(Roughly) Daily

Posts Tagged ‘synthetic life

“God help us — for art is long, and life so short”*…

 

The creation of a homunculus, an artificially made miniature human, from an 1899 edition of Goethe’s Faust

Making life artificially wasn’t as big a deal for the ancients as it is for us. Anyone was supposed to be able to do it with the right recipe, just like baking bread. The Roman poet Virgil described a method for making synthetic bees, a practice known as bougonia, which involved beating a poor calf to death, blocking its nose and mouth, and leaving the carcass on a bed of thyme and cinnamon sticks. “Creatures fashioned wonderfully appear,” he wrote, “first void of limbs, but soon awhir with wings.”

This was, of course, simply an expression of the general belief in spontaneous generation: the idea that living things might arise from nothing within a fertile matrix of decaying matter. Roughly 300 years earlier, Aristotle, in his book On the Generation of Animals, explained how this process yielded vermin, such as insects and mice. No one doubted it was possible, and no one feared it either (apart from the inconvenience); one wasn’t “playing God” by making new life this way.

The furor that has sometimes accompanied the new science of synthetic biology—the attempt to reengineer living organisms as if they were machines for us to tinker with, or even to build them from scratch from the component parts—stems from a decidedly modern construct, a “reverence for life.” In the past, fears about this kind of technological hubris were reserved mostly for proposals to make humans by artificial means—or as the Greeks would have said, by techne, art…

Philip Ball digs into myth, history, and science to untangle the roots of our fears of artificial life: “Man Made: A History of Synthetic Life.”

* Johann Wolfgang von Goethe, Faust: Part One

###

As we marvel that “it’s alive!,” we might send carefully-coded birthday greetings to John McCarthy; he was born on this date in 1927.  An eminent computer and cognitive scientist– he was awarded both the Turning Prize and the National Medal of Science– McCarthy coined the phrase “artificial Intelligence” to describe the field of which he was a founder.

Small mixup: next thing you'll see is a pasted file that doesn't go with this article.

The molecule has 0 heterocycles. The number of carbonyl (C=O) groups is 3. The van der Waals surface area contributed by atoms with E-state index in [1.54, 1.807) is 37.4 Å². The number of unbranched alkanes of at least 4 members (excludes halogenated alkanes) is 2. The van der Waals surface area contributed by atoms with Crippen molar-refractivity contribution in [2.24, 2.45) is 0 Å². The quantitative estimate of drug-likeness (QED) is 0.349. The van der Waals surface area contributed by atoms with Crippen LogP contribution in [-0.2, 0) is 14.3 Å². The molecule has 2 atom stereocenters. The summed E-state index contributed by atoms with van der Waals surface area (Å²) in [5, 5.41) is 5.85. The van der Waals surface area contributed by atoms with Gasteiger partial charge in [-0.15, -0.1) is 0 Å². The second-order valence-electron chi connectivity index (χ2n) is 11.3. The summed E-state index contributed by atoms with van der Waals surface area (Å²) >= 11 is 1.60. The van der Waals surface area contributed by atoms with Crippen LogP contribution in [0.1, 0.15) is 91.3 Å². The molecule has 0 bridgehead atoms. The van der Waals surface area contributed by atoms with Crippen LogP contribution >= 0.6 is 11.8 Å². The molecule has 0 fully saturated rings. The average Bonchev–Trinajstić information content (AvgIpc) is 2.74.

It was McCarthy’s 1979 article, “Ascribing Mental Qualities to Machines” (in which he wrote, “Machines as simple as thermostats can be said to have beliefs, and having beliefs seems to be a characteristic of most machines capable of problem solving performance”) that provoked John Searle‘s 1980 disagreement in the form of his famous Chinese Room Argument… provoking a broad debate that continues to this day.

 source

 

 

“We mostly don’t get sick. Most often, bacteria are keeping us well”*…

 

E. coli bacteria

Food picked up just a few seconds after being dropped is less likely to contain bacteria than if it is left for longer periods of time, according to the findings of research carried out at Aston University’s School of Life and Health Sciences.

The findings suggest there may be some scientific basis to the ‘5 second rule’  – the urban myth about it being fine to eat food that has only had contact with the floor for five seconds or less. Although people have long followed the 5 second rule, until now it was unclear whether it actually helped.

The study, undertaken by final year Biology students and led by Anthony Hilton, Professor of Microbiology at Aston University, monitored the transfer of the common bacteria Escherichia coli (E. coli) and Staphylococcus aureus from a variety of indoor floor types (carpet, laminate and tiled surfaces) to toast, pasta, biscuit and a sticky sweet when contact was made from 3 to 30 seconds…

Read the reassuring details at “Researchers prove the five second rule is real.”

The [Five Second Rule] has many variations, including The Three Second Rule, The Seven Second Rule, and the extremely handy and versatile The However Long It Takes Me to Pick Up This Food Rule.

-Neil Pasricha

* Bonnie Bassler

###

As we waste not so as to want not, we might send synthetic birthday greetings to Ananda Mohan Chakrabarty; he was born on this date in 1938.  A microbiologist with specialties in directed evolution and genetic engineering, he created a new single cell life form, the Pseudomonas bacterium (now called Burkholderia cepacia) while working at G.E.  The microorganism had the had the potential to clean up toxic spills, due to its ability to break down crude oil into simpler substances that could become food for aquatic life (an ability possessed by no naturally occurring bacteria).

Chakrabarty applied for a patent on his creation– the first U.S. patent for a genetically modified organism. (U.S. utility patents had been granted to living organisms before, including two pure bacterial cultures, patented by Louis Pasteur. Chakrabarty’s modified bacterium was granted a patent in the U.K. before the U.S. patent came through.) He was initially denied the patent by the Patent Office because it was thought that the patent code precluded patents on living organisms.   The case was appealed to the Supreme Court, where in 1980 the Justices granted the patent (Diamond v. Chakrabarty)– a decision that paved the way for many patents on genetically modified micro-organisms and other life forms, and catapulted Chakrabarty into the international spotlight.

 source

 

Written by LW

April 4, 2014 at 1:01 am

%d bloggers like this: